Wednesday, August 17, 2011

All About Rain

It rained over night so when I awoke this morning I started thinking about rain. Although we all learned about weather and the water cycle in elementary school, I decided that for today's blog update I would review the facts about rain.

Rain is liquid precipitation, as opposed to non-liquid kinds of precipitation such as snow, hail and sleet. Rain forms when a layer of the atmosphere has temperatures that cause the condensation of water vapor into drops of water heavy enough to fall to earth. Two processes, possibly acting together, can lead to air becoming saturated enough to form rainfall: cooling the air or adding water vapor to the air.

Raindrops have sizes ranging from 0.1 millimetres (0.0039 in) to 9 millimetres (0.35 in). Drops larger than this usually tend to break up. Smaller drops are called cloud droplets, and their shape is spherical. As a raindrop increases in size, its shape becomes more oblate, with its largest cross-section facing the oncoming airflow. Large rain drops become increasingly flattened on the bottom, like hamburger buns or parachutes. Contrary to popular belief, their shape does not resemble a teardrop. The biggest raindrops on Earth were recorded over Brazil and the Marshall Islands in 2004 — some of them were as large as 10 millimetres (0.39 in). Rain drops hit the Earth at a velocity of between 4.5 and 20 miles per hour.

Air contains water vapor and the amount of water in a given mass of dry air determines whether rain can form. The amount of moisture in air is referred to as its relative humidity, which is the percentage of water vapor the air can hold at a particular temperature. The temperature of the air mass determines how much water vapor it can hold before it becomes saturated (100% relative humidity). The dew point is the temperature to which an air mass must be cooled in order to become saturated.

Evidence of an air mass reaching full saturation is when water vapor forms into a cloud. Clouds are groups of tiny visible water and ice particles suspended above the Earth's surface. Warmer air can contain more water vapor than cooler air. Therefore, one way to saturate an air mass is to cool it.

Clouds stay suspended above the earth because air resistance causes the water droplets to remain stationary. When wind causes air turbulence that moves the cloud, water droplets within the cloud collide, producing larger droplets. As these larger water droplets descend, they continue to collide and combine (coalescence) allowing the drops to become heavy enough to overcome air resistance and fall as rain. Sometimes, however, there is not enough moisture to allow the droplets to grow enough to continue their descent to earth. Virga is precipitation that begins falling to the Earth but evaporates before reaching the surface.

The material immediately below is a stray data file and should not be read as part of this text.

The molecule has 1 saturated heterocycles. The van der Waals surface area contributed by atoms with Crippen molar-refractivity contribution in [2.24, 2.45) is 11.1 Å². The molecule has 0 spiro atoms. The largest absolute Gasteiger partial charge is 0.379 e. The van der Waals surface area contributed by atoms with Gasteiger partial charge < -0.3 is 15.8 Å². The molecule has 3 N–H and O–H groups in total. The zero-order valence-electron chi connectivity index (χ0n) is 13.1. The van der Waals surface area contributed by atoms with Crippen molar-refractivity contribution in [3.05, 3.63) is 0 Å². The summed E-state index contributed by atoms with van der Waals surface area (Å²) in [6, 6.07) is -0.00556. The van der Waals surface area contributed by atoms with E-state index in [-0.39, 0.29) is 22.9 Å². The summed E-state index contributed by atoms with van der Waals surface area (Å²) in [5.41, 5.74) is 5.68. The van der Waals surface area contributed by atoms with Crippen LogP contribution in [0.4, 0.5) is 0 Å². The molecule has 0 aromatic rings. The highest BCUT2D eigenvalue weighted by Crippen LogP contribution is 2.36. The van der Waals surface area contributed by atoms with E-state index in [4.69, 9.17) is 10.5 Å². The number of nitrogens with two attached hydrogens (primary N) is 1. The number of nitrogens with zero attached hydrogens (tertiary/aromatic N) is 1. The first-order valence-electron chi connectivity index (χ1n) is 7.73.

There are four main mechanisms for cooling the air to its dew point: (1) adiabatic cooling, (2) conductive cooling, (3) radiational cooling, and (4) evaporative cooling.

(1) Adiabatic cooling occurs when air rises to cooler layers of the atmosphere and expands. The air can rise due to convection, which are large-scale atmospheric motions causing moist air to rise, condense into convective clouds. When enough moisture accumulates, rain drops form and fall as precipitation. This same process occurs in mountainous areas. Heavy precipitation is possible when moist air is forced up the slope to an elevation with a temperature cool enough to cause the moist air to condense and fall out as rainfall along the sides of mountains.

{2} Conductive cooling occurs when an air mass comes into contact with a colder surface, such as when air blows over a warm lake or ocean onto the surface of colder land (lake effect).

(3) Radiational cooling occurs when heat is radiated into space from the surface of the Earth.

(4) Evaporative cooling occurs when moisture is added to the air through evaporation, which forces the air temperature to cool and reach saturation.

Let's face it rain is something that not a lot of us desire. However rain plays a key role in the cycle of returning water back to our earth. So it is obvious that we need rain in order for the world to continue functioning.

Top Facts about Rain

1. The umbrella was originally invented to protect people from the hot sun.

2. Rain starts off as ice or snow crystals at cloud level.

3. Light rain is classified as being no more then 0.10 inches of rain an hour.

4. Heavy rain is classified as being more then 0.30 inches of rain an hour.

5. Louisiana is the wettest state in the U.S, which received an annual rainfall of 56 inches.

6. Rain drops do not fall in a tear drop shape, they originally fall in the shape of a flat oval.

7. Rain that freezes before it hits the ground is known as frozen rain.

8. Rain is recycled water that evaporated from our worlds lakes, rivers, oceans, seas etc.

No comments:

Post a Comment